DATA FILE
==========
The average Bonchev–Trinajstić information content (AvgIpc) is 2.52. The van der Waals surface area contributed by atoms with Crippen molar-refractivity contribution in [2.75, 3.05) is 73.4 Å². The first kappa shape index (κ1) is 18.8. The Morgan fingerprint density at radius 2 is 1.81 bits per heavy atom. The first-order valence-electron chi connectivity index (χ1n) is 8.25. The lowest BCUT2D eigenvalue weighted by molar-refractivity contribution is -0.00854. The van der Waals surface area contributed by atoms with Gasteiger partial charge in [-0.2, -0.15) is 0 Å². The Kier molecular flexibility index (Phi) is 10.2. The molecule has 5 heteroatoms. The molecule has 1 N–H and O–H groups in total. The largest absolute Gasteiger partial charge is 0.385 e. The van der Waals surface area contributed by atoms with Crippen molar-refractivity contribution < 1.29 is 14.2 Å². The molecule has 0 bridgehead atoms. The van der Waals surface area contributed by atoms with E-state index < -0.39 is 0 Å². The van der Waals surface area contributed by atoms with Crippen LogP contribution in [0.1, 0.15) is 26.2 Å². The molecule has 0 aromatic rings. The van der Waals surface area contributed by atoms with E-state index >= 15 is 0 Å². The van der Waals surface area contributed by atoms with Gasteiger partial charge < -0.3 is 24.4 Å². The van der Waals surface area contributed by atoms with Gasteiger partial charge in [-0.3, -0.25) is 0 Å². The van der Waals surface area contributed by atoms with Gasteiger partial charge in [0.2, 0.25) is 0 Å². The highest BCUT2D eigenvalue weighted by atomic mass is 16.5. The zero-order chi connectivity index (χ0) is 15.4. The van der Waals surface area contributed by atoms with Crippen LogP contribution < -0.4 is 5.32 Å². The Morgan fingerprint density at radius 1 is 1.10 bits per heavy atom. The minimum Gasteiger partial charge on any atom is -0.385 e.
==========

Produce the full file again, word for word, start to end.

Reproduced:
The average Bonchev–Trinajstić information content (AvgIpc) is 2.52. The van der Waals surface area contributed by atoms with Crippen molar-refractivity contribution in [2.75, 3.05) is 73.4 Å². The first kappa shape index (κ1) is 18.8. The Morgan fingerprint density at radius 2 is 1.81 bits per heavy atom. The first-order valence-electron chi connectivity index (χ1n) is 8.25. The lowest BCUT2D eigenvalue weighted by molar-refractivity contribution is -0.00854. The van der Waals surface area contributed by atoms with Gasteiger partial charge in [-0.2, -0.15) is 0 Å². The Kier molecular flexibility index (Phi) is 10.2. The molecule has 5 heteroatoms. The molecule has 1 N–H and O–H groups in total. The largest absolute Gasteiger partial charge is 0.385 e. The van der Waals surface area contributed by atoms with Crippen molar-refractivity contribution < 1.29 is 14.2 Å². The molecule has 0 bridgehead atoms. The van der Waals surface area contributed by atoms with E-state index < -0.39 is 0 Å². The van der Waals surface area contributed by atoms with Crippen LogP contribution in [0.1, 0.15) is 26.2 Å². The molecule has 0 aromatic rings. The van der Waals surface area contributed by atoms with E-state index >= 15 is 0 Å². The van der Waals surface area contributed by atoms with Gasteiger partial charge < -0.3 is 24.4 Å². The van der Waals surface area contributed by atoms with Gasteiger partial charge in [-0.3, -0.25) is 0 Å². The van der Waals surface area contributed by atoms with Gasteiger partial charge in [0.2, 0.25) is 0 Å². The highest BCUT2D eigenvalue weighted by atomic mass is 16.5. The zero-order chi connectivity index (χ0) is 15.4. The van der Waals surface area contributed by atoms with Crippen LogP contribution < -0.4 is 5.32 Å². The Morgan fingerprint density at radius 1 is 1.10 bits per heavy atom. The minimum Gasteiger partial charge on any atom is -0.385 e.